Other sources include newspaper and magazine articles. The oldest newspaper article I have is one from the New York Times and is dated 1877. It is titled “The Metric System” and begins with the lines:

Nothing more clumsy and inconvenient could well be devised than the dozen or more mensuration tables of arithmetic, which are a terror to childhood and almost impossible to retain in memory for life. There are in use lines, barleycorn’s, inches, nails, ells, quarts, quarters, gallons, pecks, bushels, coombs, minims, noggins, kilderkins, firkins, barrels, butts, pipes, puncheons, tierees, hogsheads, seruples, carats, grains, drams, pennyweights, and many others.

(Apparently things were even more confused back then than they are now but we still didn’t have the wherewithal to change.)

I also have information from sources such as the L.A. Times and countless magazines. In the age of the Internet, I also have my fair share of information from Wikipedia and various blogs. My guesstimate of the full amount of books and other information that I have for this project is about 7,000 pages but that’s probably conservative. And new information is coming in all the time.Lotsobooks

In fact, one of my most recent acquisitions is a book on the implementation of the metric system in Australia (which I think I have indicated in the past is probably the most metric of any of the previous British Empire entities) titled For Good Measure: The Making of Australia’s Measurement System. (It was sent to me on faith alone by a gentleman there who advanced the book to me prior to receiving payment for it. Thanks Peter.)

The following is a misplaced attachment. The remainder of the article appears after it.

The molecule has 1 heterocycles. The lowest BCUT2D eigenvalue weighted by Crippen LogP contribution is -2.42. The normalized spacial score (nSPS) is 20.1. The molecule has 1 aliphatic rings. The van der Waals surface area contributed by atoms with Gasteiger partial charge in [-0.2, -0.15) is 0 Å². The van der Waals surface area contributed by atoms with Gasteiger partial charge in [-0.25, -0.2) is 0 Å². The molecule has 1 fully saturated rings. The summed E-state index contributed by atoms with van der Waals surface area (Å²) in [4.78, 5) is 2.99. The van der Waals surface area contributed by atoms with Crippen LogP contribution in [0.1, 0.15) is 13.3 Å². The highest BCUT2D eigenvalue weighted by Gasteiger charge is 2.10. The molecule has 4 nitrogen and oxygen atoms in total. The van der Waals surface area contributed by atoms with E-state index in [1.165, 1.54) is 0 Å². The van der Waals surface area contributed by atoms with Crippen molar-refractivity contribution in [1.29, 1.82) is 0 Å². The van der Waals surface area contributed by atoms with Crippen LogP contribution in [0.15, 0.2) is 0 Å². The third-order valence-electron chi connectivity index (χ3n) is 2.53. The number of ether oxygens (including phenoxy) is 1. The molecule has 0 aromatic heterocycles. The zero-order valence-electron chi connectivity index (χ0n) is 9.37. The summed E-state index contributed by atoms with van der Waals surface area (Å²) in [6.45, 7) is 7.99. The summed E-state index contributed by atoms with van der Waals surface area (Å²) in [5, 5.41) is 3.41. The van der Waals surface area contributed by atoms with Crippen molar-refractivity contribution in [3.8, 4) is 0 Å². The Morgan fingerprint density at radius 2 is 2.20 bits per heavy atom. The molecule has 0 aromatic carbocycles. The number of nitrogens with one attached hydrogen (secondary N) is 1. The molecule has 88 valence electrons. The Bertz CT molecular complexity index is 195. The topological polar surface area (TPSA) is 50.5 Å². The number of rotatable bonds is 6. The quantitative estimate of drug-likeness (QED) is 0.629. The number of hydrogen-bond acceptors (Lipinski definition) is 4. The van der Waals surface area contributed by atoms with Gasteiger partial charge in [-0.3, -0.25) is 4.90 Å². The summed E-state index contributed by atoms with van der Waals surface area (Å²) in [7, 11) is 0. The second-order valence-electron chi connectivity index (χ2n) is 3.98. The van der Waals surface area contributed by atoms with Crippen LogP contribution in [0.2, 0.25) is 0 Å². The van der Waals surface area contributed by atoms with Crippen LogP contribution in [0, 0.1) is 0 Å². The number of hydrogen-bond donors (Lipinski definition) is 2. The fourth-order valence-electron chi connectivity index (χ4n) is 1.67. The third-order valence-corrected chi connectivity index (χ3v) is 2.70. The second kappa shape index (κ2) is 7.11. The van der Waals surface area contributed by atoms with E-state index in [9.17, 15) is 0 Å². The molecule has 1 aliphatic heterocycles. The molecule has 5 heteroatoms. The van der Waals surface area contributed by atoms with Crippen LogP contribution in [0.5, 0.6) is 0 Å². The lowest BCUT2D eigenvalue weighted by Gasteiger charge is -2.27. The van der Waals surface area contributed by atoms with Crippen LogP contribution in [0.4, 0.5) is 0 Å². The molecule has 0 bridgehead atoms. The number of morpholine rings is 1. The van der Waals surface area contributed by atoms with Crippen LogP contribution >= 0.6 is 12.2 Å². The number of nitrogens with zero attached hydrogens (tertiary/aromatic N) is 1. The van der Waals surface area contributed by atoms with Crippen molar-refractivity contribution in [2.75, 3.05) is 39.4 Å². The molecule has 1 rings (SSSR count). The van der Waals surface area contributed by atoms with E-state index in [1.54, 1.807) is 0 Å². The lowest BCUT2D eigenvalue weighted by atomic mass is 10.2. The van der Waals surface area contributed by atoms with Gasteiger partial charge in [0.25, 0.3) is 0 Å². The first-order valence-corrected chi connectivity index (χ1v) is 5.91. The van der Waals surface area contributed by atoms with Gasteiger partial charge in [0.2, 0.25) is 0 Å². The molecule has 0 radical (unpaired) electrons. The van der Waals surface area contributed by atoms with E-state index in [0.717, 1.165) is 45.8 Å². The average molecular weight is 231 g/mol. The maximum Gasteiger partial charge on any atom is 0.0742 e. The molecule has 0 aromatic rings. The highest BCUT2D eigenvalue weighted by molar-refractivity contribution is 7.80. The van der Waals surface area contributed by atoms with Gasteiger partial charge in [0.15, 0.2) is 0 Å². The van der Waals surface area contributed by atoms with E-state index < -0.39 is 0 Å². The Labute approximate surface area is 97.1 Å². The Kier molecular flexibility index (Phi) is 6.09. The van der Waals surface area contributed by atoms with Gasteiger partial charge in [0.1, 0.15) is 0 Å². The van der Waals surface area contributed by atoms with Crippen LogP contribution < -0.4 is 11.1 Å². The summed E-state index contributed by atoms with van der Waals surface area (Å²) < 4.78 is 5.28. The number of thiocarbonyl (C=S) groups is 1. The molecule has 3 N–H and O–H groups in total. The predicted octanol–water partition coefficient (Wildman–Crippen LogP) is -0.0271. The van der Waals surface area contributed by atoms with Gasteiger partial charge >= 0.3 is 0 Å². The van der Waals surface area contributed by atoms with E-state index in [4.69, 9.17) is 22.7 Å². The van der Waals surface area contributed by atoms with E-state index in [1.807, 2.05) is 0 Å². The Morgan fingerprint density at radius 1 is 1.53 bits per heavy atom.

Ultimately, what I ended up doing was dictating relevant passages into a Word document that will now form the backbone for my outline. Even this is an extensive document but at least it’s providing me with a jumping-off point. It was the only way I could figure out how start to pare down so much information into something that was usable.

You have to start somewhere, even if it’s the most tedious thing in the world to do.


Is It Time to Embrace the Enlightenment of the Metric System in the U.S?

As I studied the history of the metric system in the United States, I found I had to understand and put into context the history of measurement itself.

Try building something like this without standard measures. (Photo by Nina Aldin Thune)

Try building something like this without standard measures. (Photo by Nina Aldin Thune)

While the metric system we know today began around 1790, no one knows the true age of measurement systems since they began prior to written history. Based on archeological evidence, some think measurement standards advanced to allow the construction of special buildings to the “powers that be” but surely, travel and trade had a hand as well though evidence is less readily available. However, thousands of years later, it’s the buildings (such as the pyramids) that still stand, testaments to the precision and consistency it took to build them.

And while measurement systems have developed throughout human history, I think one of the important things to recognize is that the metric system grew out of a global social movement called “The Enlightenment” or the “Age of Reason.” It was truly a historic advance that has led us (for better or worse) to our modern world.